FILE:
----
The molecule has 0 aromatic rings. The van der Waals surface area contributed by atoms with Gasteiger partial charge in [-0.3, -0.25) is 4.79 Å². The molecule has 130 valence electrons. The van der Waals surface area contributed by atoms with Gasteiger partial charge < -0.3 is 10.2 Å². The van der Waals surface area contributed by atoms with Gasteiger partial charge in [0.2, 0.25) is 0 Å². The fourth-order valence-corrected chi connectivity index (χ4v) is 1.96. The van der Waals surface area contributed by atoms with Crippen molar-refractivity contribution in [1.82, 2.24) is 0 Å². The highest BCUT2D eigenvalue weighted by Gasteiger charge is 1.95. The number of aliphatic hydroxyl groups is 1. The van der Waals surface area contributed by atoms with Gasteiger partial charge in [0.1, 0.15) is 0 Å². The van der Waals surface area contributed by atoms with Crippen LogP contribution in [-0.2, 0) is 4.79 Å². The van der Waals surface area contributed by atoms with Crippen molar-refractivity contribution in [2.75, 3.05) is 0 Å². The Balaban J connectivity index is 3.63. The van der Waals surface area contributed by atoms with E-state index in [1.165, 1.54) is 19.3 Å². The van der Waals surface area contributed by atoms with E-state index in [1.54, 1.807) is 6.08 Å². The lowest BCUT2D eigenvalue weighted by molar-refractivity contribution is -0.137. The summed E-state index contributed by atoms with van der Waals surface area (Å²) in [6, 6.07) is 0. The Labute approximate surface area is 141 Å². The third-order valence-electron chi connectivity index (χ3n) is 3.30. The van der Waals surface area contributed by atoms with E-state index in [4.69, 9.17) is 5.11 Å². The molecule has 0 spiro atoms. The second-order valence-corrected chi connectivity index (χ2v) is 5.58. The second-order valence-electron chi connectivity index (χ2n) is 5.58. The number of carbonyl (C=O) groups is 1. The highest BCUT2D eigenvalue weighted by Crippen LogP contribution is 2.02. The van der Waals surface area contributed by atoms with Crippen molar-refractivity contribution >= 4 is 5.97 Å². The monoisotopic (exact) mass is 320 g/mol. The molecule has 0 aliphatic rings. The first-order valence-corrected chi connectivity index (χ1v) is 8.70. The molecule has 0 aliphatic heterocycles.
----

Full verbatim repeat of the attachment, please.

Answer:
The molecule has 0 aromatic rings. The van der Waals surface area contributed by atoms with Gasteiger partial charge in [-0.3, -0.25) is 4.79 Å². The molecule has 130 valence electrons. The van der Waals surface area contributed by atoms with Gasteiger partial charge < -0.3 is 10.2 Å². The van der Waals surface area contributed by atoms with Gasteiger partial charge in [0.2, 0.25) is 0 Å². The fourth-order valence-corrected chi connectivity index (χ4v) is 1.96. The van der Waals surface area contributed by atoms with Crippen molar-refractivity contribution in [1.82, 2.24) is 0 Å². The highest BCUT2D eigenvalue weighted by Gasteiger charge is 1.95. The number of aliphatic hydroxyl groups is 1. The van der Waals surface area contributed by atoms with Gasteiger partial charge in [0.1, 0.15) is 0 Å². The van der Waals surface area contributed by atoms with Crippen LogP contribution in [-0.2, 0) is 4.79 Å². The van der Waals surface area contributed by atoms with Crippen molar-refractivity contribution in [2.75, 3.05) is 0 Å². The Balaban J connectivity index is 3.63. The van der Waals surface area contributed by atoms with E-state index in [1.165, 1.54) is 19.3 Å². The van der Waals surface area contributed by atoms with E-state index in [1.54, 1.807) is 6.08 Å². The lowest BCUT2D eigenvalue weighted by molar-refractivity contribution is -0.137. The summed E-state index contributed by atoms with van der Waals surface area (Å²) in [6, 6.07) is 0. The Labute approximate surface area is 141 Å². The third-order valence-electron chi connectivity index (χ3n) is 3.30. The van der Waals surface area contributed by atoms with E-state index in [4.69, 9.17) is 5.11 Å². The molecule has 0 spiro atoms. The second-order valence-corrected chi connectivity index (χ2v) is 5.58. The second-order valence-electron chi connectivity index (χ2n) is 5.58. The number of carbonyl (C=O) groups is 1. The highest BCUT2D eigenvalue weighted by Crippen LogP contribution is 2.02. The van der Waals surface area contributed by atoms with Crippen molar-refractivity contribution >= 4 is 5.97 Å². The monoisotopic (exact) mass is 320 g/mol. The molecule has 0 aliphatic rings. The first-order valence-corrected chi connectivity index (χ1v) is 8.70. The molecule has 0 aliphatic heterocycles.